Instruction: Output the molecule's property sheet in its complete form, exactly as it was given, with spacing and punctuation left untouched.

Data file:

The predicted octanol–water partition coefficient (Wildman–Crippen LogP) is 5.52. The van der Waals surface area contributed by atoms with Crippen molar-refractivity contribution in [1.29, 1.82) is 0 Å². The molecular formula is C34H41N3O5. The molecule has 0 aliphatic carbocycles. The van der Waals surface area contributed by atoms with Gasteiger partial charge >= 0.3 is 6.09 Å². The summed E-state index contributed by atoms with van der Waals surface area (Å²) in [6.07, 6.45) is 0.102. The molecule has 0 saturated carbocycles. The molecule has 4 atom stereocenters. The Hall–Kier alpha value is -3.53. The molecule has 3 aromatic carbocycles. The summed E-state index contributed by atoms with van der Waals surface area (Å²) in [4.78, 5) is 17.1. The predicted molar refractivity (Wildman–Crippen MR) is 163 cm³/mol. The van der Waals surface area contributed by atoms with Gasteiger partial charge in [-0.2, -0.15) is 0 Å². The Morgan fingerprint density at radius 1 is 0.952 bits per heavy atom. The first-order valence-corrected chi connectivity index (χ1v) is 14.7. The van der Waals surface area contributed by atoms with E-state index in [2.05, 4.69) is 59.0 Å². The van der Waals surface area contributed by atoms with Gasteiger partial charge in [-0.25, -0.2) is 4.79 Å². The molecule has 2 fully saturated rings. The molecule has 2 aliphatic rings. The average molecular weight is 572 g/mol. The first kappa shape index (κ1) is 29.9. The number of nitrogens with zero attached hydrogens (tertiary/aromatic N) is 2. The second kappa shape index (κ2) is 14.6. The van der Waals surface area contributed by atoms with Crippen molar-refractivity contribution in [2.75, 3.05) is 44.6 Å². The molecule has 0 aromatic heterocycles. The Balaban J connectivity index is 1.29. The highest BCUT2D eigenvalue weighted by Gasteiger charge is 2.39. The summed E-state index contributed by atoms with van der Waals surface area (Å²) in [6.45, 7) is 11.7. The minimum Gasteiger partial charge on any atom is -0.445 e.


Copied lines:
The predicted octanol–water partition coefficient (Wildman–Crippen LogP) is 5.52. The van der Waals surface area contributed by atoms with Crippen molar-refractivity contribution in [1.29, 1.82) is 0 Å². The molecular formula is C34H41N3O5. The molecule has 0 aliphatic carbocycles. The van der Waals surface area contributed by atoms with Gasteiger partial charge >= 0.3 is 6.09 Å². The summed E-state index contributed by atoms with van der Waals surface area (Å²) in [6.07, 6.45) is 0.102. The molecule has 0 saturated carbocycles. The molecule has 4 atom stereocenters. The Hall–Kier alpha value is -3.53. The molecule has 3 aromatic carbocycles. The summed E-state index contributed by atoms with van der Waals surface area (Å²) in [4.78, 5) is 17.1. The predicted molar refractivity (Wildman–Crippen MR) is 163 cm³/mol. The van der Waals surface area contributed by atoms with Gasteiger partial charge in [-0.2, -0.15) is 0 Å². The Morgan fingerprint density at radius 1 is 0.952 bits per heavy atom. The first-order valence-corrected chi connectivity index (χ1v) is 14.7. The van der Waals surface area contributed by atoms with E-state index in [2.05, 4.69) is 59.0 Å². The van der Waals surface area contributed by atoms with Gasteiger partial charge in [-0.25, -0.2) is 4.79 Å². The molecule has 2 fully saturated rings. The molecule has 2 aliphatic rings. The average molecular weight is 572 g/mol. The first kappa shape index (κ1) is 29.9. The number of nitrogens with zero attached hydrogens (tertiary/aromatic N) is 2. The second kappa shape index (κ2) is 14.6. The van der Waals surface area contributed by atoms with Crippen molar-refractivity contribution in [2.75, 3.05) is 44.6 Å². The molecule has 0 aromatic heterocycles. The Balaban J connectivity index is 1.29. The highest BCUT2D eigenvalue weighted by Gasteiger charge is 2.39. The summed E-state index contributed by atoms with van der Waals surface area (Å²) in [6.45, 7) is 11.7. The minimum Gasteiger partial charge on any atom is -0.445 e.